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Plant Succession on Volcanoes in Papua

stands of this forest have a well-developed dominant layer, a very sparse second tree layer at 7 m. and a dense ground layer 2-3 m. in height. Up to 80 per cent of the trees of the dominant layer are Octomeles sumatrana but many other species occur. Species recorded are: Casuarina papuana; Neonauclea sp., 'kaforna' (On); '4lbizia falcata, Dysoxylztm sp., 'jomo' (Or);Alstonia sp., 'ibuga' (Or); Vitex cofassus Reinw. and Ficus sp., 'mumbura' (Or). The dense ground layer consists of Saccharum spontaneum, Saccharum sp., 'ohogo' (Or),Imperata cylindrica and many species of ferns. The transition between this forest community and the woodland communities is gradual and consists of a gradual-reduction in height and an increase in importance of Casuarina papztana. The boundary with the surrounding climax rainforest is exceedingly sharp, due to the nature of the eruption, and this transition area is marked by an abundance of climbing palms, Calamus spp., in the Octomeles sumatrana forest.

MT. VICTORY Mt. Victory is an 1800 m. high volcano situated 40 km. due north of Waiowa Vol- cano. The date of the last eruption of this volcano is not known, but the tentative date of 1870 is suggested. European settlement did not come to this area until the present century, but in the closing years of the nineteenth century the smoke from Mt. Victory was used as a landmark by mariners and the explosion is still fresh in the legends of the native peoples.

The eruption is presumed to be very similar to the explosion of Mt. Lamington in 1951, with the main devastation being due to a glowing cloud of hot ash covering an area of 400km2. Lava flows from this last eruption are absent, but there are extensive lahar deposits consisting predominantly of sand and gravel, often of considerable depth. Nothing is known of the pre-eruption vegetation, but presumably at lower levels this was similar to the tall tropical rainforest now growing just outside the blast area. This forest is 35-45 m. in height and is of very mixed floristic composition and rich in species; the most frequent are Syzygium sp., 'dara' (Or), Tristiropsis subangula, Pometia pinnata, Terminalia sp., 'kowuja' (Or), Anisoptera polyandra B1. and Cedrela toona Roxb.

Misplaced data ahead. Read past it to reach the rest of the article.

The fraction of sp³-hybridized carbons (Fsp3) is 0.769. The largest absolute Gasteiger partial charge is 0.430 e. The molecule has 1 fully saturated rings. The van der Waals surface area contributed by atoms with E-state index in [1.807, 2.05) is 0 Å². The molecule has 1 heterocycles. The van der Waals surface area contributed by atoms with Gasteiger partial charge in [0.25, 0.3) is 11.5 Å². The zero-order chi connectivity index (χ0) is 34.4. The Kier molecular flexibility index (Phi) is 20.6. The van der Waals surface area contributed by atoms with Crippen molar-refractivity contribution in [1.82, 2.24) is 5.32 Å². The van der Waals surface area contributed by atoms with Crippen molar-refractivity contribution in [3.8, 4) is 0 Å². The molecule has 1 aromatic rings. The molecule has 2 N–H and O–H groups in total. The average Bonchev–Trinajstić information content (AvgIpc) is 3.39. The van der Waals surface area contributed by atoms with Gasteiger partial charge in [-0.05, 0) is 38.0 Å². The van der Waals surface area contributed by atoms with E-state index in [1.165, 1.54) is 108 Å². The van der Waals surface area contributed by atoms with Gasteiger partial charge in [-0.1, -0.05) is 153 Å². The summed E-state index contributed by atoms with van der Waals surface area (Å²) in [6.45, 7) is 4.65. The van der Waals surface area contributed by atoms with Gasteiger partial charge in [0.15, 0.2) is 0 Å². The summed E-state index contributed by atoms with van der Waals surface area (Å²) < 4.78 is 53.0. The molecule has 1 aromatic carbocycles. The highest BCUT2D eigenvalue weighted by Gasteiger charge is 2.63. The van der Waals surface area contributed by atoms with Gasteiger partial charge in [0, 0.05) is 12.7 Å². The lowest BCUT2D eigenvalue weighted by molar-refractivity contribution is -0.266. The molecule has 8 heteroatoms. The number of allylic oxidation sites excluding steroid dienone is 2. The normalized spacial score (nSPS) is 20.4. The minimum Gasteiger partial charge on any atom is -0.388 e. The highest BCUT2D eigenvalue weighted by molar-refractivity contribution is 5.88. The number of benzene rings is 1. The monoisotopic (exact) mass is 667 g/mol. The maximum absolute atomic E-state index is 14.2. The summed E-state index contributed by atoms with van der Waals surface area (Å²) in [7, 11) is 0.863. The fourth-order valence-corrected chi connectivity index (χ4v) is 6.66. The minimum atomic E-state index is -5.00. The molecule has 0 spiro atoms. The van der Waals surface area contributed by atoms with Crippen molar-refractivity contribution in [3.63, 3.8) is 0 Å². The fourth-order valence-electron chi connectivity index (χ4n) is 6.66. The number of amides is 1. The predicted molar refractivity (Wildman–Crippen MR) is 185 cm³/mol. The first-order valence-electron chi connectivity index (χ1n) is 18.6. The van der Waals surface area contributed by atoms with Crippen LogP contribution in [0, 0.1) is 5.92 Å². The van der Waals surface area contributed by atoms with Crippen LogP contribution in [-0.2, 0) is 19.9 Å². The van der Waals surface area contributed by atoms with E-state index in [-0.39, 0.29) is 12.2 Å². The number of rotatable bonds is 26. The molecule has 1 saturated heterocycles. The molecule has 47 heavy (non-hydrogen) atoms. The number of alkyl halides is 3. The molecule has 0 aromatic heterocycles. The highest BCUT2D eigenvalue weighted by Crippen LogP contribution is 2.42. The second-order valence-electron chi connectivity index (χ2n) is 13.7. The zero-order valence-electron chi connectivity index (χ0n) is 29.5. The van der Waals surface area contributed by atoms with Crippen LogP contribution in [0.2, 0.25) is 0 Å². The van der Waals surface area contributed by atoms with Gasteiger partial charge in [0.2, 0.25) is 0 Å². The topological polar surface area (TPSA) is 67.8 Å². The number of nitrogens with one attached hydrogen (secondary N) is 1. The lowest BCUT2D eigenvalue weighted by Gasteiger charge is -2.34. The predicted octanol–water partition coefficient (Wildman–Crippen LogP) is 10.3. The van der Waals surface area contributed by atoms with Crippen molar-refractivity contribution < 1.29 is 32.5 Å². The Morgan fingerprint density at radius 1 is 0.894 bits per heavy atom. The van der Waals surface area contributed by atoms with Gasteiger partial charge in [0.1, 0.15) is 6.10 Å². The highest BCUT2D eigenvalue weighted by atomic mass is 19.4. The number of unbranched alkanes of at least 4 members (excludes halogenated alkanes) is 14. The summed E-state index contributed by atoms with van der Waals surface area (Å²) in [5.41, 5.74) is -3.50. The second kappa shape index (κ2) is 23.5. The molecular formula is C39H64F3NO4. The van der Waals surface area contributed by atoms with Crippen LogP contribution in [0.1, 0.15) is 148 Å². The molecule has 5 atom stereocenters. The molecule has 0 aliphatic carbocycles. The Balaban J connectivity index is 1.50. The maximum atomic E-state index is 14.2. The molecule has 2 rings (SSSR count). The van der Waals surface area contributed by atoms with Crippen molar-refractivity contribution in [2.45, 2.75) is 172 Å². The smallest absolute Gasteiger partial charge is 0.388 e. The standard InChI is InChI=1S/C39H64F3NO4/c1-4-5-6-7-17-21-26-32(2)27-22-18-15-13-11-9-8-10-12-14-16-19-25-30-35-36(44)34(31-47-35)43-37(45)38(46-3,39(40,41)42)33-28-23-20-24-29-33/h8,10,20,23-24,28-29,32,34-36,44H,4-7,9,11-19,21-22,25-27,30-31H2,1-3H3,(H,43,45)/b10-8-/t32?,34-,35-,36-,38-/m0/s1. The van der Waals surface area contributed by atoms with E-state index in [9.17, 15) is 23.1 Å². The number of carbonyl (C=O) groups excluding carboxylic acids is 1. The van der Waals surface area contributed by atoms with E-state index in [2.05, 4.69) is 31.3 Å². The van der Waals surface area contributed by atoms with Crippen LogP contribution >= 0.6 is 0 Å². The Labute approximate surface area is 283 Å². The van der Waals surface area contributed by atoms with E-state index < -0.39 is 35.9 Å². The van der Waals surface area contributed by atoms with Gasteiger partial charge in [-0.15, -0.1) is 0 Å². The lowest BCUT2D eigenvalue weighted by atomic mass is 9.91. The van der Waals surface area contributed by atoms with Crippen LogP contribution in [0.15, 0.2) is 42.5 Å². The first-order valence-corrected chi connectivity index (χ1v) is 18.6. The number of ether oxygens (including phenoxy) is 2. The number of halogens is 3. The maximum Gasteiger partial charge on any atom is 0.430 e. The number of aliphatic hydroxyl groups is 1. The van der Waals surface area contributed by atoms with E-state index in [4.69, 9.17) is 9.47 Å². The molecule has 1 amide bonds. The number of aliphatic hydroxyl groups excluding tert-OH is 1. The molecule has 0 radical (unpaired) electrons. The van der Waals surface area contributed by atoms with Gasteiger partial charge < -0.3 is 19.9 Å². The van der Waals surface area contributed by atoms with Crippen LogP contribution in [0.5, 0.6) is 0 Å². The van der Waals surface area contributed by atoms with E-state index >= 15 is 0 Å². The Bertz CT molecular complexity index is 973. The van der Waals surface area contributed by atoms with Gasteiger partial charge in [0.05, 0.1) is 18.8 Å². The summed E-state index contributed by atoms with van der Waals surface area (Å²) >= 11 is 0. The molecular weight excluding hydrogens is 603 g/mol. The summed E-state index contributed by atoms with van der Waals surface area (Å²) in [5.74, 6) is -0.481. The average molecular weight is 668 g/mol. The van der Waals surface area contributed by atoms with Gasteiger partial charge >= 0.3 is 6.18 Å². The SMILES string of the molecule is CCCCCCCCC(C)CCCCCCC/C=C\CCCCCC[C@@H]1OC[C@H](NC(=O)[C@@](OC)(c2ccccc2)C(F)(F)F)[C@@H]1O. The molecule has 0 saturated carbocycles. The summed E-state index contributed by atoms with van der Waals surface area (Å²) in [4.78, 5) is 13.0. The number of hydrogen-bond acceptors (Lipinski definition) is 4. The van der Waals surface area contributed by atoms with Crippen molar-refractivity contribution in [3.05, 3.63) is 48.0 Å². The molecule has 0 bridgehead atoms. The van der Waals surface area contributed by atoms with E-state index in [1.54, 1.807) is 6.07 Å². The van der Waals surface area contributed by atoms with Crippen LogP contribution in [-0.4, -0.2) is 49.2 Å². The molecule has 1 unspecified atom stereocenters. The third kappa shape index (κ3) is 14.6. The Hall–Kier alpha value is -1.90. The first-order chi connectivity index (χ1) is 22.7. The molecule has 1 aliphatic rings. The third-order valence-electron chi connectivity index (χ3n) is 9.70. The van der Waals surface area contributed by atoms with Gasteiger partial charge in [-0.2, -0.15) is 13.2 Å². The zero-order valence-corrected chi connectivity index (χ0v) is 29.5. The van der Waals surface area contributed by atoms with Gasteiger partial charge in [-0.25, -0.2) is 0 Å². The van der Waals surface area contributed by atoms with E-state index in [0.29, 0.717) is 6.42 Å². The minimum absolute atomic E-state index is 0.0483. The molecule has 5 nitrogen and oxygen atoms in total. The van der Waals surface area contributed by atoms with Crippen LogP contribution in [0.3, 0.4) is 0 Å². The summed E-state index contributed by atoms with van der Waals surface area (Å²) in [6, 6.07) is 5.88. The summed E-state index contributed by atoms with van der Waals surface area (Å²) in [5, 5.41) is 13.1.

At present the major changes in the vegetation are associa ed with differences in elevation. Three zones are recognized; a lowland zone generally below 700 m. elevation, a lower montane zone 700-900 m. in elevation and a montane zone above 900 m. Due to the limited time available only the lowland zone was investigated in any detail.

Lowland zone. Variations in composition and structure within this zone are as- sociated with edaphic conditions. The greater part of the area is covered by a mature soil of considerable age. The topsoil consists of a dark brown loam or clay loam, 20-40 cm. deep, and this overlies a yellow to yellow-brown subsoil ranging in texture from clay loam to loamy sand. This mature soil is generally free of recent ash but is occasionally covered to a depth of 30 cm. The remainder of the lowland zone is covered by lahar deposits.

On the mature soils the vegetation is a high rainforest with three tree layers, the

uppermost this layer,

layer frequently exceeding 50 m. in height. Octomeles sumatrana and Albizia falcata.

Two species predominate in Other common species are

E n d o s ~ e r m u sp., 'poporga' (Or),Artocarpus incisa L.,Elaeocarpus Tetrameles nudiflora, Canarium spp. and Ficus spp. Another fifty

sp., 'roroku'


species have


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